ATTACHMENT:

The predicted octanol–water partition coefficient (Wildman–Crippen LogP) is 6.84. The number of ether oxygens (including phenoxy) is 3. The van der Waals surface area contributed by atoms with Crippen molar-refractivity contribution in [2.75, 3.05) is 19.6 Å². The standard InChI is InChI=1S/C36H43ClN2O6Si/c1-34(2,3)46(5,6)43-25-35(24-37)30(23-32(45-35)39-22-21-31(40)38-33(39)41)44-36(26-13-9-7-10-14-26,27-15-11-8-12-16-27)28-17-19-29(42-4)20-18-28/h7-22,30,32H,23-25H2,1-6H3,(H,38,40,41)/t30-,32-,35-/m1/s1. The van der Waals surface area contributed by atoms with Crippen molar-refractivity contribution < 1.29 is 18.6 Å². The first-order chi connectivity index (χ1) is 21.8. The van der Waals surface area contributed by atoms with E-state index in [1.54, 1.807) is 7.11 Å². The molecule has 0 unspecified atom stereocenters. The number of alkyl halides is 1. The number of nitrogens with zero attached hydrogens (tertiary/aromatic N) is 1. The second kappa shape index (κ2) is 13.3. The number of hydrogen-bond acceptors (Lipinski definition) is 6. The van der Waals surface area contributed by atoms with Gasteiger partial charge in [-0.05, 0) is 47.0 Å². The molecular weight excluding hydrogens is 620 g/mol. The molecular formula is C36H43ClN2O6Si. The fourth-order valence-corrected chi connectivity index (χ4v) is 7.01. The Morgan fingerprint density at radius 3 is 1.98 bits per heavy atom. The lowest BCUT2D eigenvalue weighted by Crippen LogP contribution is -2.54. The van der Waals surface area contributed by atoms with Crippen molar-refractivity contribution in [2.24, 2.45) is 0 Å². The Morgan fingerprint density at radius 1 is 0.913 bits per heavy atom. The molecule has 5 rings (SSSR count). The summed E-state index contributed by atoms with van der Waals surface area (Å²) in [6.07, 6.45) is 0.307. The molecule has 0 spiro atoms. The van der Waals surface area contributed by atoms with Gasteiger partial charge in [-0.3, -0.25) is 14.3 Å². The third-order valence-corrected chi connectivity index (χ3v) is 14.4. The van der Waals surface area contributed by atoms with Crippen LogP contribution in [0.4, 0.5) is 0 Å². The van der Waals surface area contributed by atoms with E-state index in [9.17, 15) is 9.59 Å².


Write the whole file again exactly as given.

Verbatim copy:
The predicted octanol–water partition coefficient (Wildman–Crippen LogP) is 6.84. The number of ether oxygens (including phenoxy) is 3. The van der Waals surface area contributed by atoms with Crippen molar-refractivity contribution in [2.75, 3.05) is 19.6 Å². The standard InChI is InChI=1S/C36H43ClN2O6Si/c1-34(2,3)46(5,6)43-25-35(24-37)30(23-32(45-35)39-22-21-31(40)38-33(39)41)44-36(26-13-9-7-10-14-26,27-15-11-8-12-16-27)28-17-19-29(42-4)20-18-28/h7-22,30,32H,23-25H2,1-6H3,(H,38,40,41)/t30-,32-,35-/m1/s1. The van der Waals surface area contributed by atoms with Crippen molar-refractivity contribution < 1.29 is 18.6 Å². The first-order chi connectivity index (χ1) is 21.8. The van der Waals surface area contributed by atoms with E-state index in [1.54, 1.807) is 7.11 Å². The molecule has 0 unspecified atom stereocenters. The number of alkyl halides is 1. The number of nitrogens with zero attached hydrogens (tertiary/aromatic N) is 1. The second kappa shape index (κ2) is 13.3. The number of hydrogen-bond acceptors (Lipinski definition) is 6. The van der Waals surface area contributed by atoms with Gasteiger partial charge in [-0.05, 0) is 47.0 Å². The molecular weight excluding hydrogens is 620 g/mol. The molecular formula is C36H43ClN2O6Si. The fourth-order valence-corrected chi connectivity index (χ4v) is 7.01. The Morgan fingerprint density at radius 3 is 1.98 bits per heavy atom. The lowest BCUT2D eigenvalue weighted by Crippen LogP contribution is -2.54. The van der Waals surface area contributed by atoms with Crippen molar-refractivity contribution in [2.24, 2.45) is 0 Å². The Morgan fingerprint density at radius 1 is 0.913 bits per heavy atom. The molecule has 5 rings (SSSR count). The summed E-state index contributed by atoms with van der Waals surface area (Å²) in [6.07, 6.45) is 0.307. The molecule has 0 spiro atoms. The van der Waals surface area contributed by atoms with Gasteiger partial charge in [-0.3, -0.25) is 14.3 Å². The third-order valence-corrected chi connectivity index (χ3v) is 14.4. The van der Waals surface area contributed by atoms with Crippen LogP contribution in [0.4, 0.5) is 0 Å². The van der Waals surface area contributed by atoms with E-state index in [9.17, 15) is 9.59 Å².